In the Autumn Statement the Chancellor announced a new 3% surcharge on ‘additional properties’ including second homes and buy to let properties, with effect from 1 April 2016.

For purchases over £40,000 the new rates will be as follows:

Click here to view table.

The rules will not apply in certain circumstances.

  1. Certain types of property, e.g. caravans, mobile homes and home boats
  2. Certain types of investor e.g. funds which make substantial investment – there will be a HMRC consultation on this
  3. Timing:
  4. Contracts pre-26 November 2015 completing post-appointment which are not varied before completion;
  5. Contracts pre-26 November 2015 substantially performed pre-1 April 2016 (even if completion is post-1 April 2016);
  6. Contracts post-26 November 2015 where substantial performance and/or completion is pre-1 April 2016;
  7. “Substantial performance” can bring the time of the land transaction forward i.e. pre completion; to do this the buyer must take possession of the whole or substantially the whole of the property, and/or pay the whole or substantially the whole of the purchase price.

Residential additional accommodation rates

The table below shows the effect of the new rates on a range of residential additional accommodation.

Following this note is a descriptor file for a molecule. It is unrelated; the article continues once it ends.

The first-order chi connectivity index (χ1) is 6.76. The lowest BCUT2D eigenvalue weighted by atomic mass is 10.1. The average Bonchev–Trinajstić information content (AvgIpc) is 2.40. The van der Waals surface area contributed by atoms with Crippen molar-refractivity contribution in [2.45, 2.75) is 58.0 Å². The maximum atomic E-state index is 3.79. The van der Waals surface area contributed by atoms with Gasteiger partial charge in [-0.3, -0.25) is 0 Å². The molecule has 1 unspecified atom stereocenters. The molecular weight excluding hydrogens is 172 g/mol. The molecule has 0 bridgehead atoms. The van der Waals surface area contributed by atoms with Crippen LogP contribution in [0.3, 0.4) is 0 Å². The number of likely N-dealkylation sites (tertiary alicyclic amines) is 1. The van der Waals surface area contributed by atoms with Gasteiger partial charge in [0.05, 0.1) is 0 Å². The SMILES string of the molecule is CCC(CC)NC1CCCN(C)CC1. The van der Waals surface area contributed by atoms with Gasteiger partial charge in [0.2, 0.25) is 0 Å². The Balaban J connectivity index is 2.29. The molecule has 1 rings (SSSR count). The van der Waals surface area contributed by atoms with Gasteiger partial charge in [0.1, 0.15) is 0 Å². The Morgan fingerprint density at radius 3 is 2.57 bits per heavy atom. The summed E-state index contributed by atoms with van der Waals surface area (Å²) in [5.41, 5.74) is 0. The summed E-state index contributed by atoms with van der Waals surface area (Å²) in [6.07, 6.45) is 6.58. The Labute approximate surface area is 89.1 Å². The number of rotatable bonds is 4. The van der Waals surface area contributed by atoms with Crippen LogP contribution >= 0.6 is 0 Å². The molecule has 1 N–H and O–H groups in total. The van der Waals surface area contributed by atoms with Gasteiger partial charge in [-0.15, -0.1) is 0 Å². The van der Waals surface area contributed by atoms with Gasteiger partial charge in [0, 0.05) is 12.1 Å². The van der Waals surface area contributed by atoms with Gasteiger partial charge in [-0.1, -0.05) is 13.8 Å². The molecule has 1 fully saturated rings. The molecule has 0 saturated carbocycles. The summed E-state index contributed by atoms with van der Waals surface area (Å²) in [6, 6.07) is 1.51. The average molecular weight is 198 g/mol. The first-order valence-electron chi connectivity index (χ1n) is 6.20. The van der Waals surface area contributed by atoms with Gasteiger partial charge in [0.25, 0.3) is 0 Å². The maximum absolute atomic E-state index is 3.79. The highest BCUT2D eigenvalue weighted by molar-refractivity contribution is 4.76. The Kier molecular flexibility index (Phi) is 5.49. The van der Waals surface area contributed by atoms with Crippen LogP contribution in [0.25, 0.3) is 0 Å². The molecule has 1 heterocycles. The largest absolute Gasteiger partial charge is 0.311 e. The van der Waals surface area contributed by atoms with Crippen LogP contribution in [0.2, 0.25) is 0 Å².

Click here to view table.

What behaviour will the changes generate?

  • Given the top rate is now 15%, there is now no effective penalty to using a company (either based in the UK or off shore e.g. Jersey) to own the real estate, and combined with the Finance Act changes to interest relief, using such a company may now be the most tax efficient for larger purchases.
  • Will there be a rush to buy before April 2016? Very possibly.
  • Will purchasers seek discounts to purchase prices to pass the costs to sellers? Perhaps post-1 April 2016.
  • Will Landlords club together? There will be a Government consultation concerning corporates and funds which hold a large number of properties e.g. 15 or more, as to whether they should be exempt from the increases, as it is seen as important not to take such investors out of the picture. Private landlords may yet be able to put themselves in a similar position as such funds and be exempt if they club together and meet any necessary conditions.
  • Will more funds be launched? It is possible that developers may launch their own buy-to-let funds to allow individual landlords to own the equivalent of an apartment without the extra SDLT charges.